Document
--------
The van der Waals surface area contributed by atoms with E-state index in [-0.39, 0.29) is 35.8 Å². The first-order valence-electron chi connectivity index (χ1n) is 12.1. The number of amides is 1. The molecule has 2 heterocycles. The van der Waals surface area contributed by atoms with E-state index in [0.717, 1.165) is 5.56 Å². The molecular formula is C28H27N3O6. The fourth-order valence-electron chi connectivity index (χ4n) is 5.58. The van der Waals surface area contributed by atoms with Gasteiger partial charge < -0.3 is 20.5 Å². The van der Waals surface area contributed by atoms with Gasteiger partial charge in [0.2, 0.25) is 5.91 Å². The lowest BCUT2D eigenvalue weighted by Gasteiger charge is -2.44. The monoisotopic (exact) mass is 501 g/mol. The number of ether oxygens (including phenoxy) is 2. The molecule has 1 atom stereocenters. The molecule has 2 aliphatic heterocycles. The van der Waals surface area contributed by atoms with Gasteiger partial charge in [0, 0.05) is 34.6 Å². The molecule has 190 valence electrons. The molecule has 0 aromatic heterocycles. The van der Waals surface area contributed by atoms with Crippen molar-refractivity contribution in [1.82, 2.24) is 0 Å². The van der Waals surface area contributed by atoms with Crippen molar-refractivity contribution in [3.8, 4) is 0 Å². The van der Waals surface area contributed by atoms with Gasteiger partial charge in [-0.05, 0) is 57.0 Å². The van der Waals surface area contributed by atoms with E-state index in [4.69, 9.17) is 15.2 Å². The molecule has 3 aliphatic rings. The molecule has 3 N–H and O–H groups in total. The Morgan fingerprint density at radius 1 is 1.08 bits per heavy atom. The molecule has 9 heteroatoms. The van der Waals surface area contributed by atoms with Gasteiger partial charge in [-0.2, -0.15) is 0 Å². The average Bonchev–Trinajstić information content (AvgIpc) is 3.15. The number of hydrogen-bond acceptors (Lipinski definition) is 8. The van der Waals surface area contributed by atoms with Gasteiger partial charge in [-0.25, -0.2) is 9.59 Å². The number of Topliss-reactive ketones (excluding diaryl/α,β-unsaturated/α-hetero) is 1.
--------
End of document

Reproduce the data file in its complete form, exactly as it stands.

The van der Waals surface area contributed by atoms with E-state index in [-0.39, 0.29) is 35.8 Å². The first-order valence-electron chi connectivity index (χ1n) is 12.1. The number of amides is 1. The molecule has 2 heterocycles. The van der Waals surface area contributed by atoms with E-state index in [0.717, 1.165) is 5.56 Å². The molecular formula is C28H27N3O6. The fourth-order valence-electron chi connectivity index (χ4n) is 5.58. The van der Waals surface area contributed by atoms with Gasteiger partial charge < -0.3 is 20.5 Å². The van der Waals surface area contributed by atoms with Gasteiger partial charge in [0.2, 0.25) is 5.91 Å². The lowest BCUT2D eigenvalue weighted by Gasteiger charge is -2.44. The monoisotopic (exact) mass is 501 g/mol. The number of ether oxygens (including phenoxy) is 2. The molecule has 1 atom stereocenters. The molecule has 2 aliphatic heterocycles. The van der Waals surface area contributed by atoms with Gasteiger partial charge in [0, 0.05) is 34.6 Å². The molecule has 190 valence electrons. The molecule has 0 aromatic heterocycles. The van der Waals surface area contributed by atoms with Crippen molar-refractivity contribution in [1.82, 2.24) is 0 Å². The van der Waals surface area contributed by atoms with Crippen molar-refractivity contribution in [3.8, 4) is 0 Å². The van der Waals surface area contributed by atoms with Gasteiger partial charge in [-0.05, 0) is 57.0 Å². The van der Waals surface area contributed by atoms with E-state index in [4.69, 9.17) is 15.2 Å². The molecule has 3 aliphatic rings. The molecule has 3 N–H and O–H groups in total. The Morgan fingerprint density at radius 1 is 1.08 bits per heavy atom. The molecule has 9 heteroatoms. The van der Waals surface area contributed by atoms with Gasteiger partial charge in [-0.2, -0.15) is 0 Å². The average Bonchev–Trinajstić information content (AvgIpc) is 3.15. The number of hydrogen-bond acceptors (Lipinski definition) is 8. The van der Waals surface area contributed by atoms with Gasteiger partial charge in [-0.25, -0.2) is 9.59 Å². The number of Topliss-reactive ketones (excluding diaryl/α,β-unsaturated/α-hetero) is 1.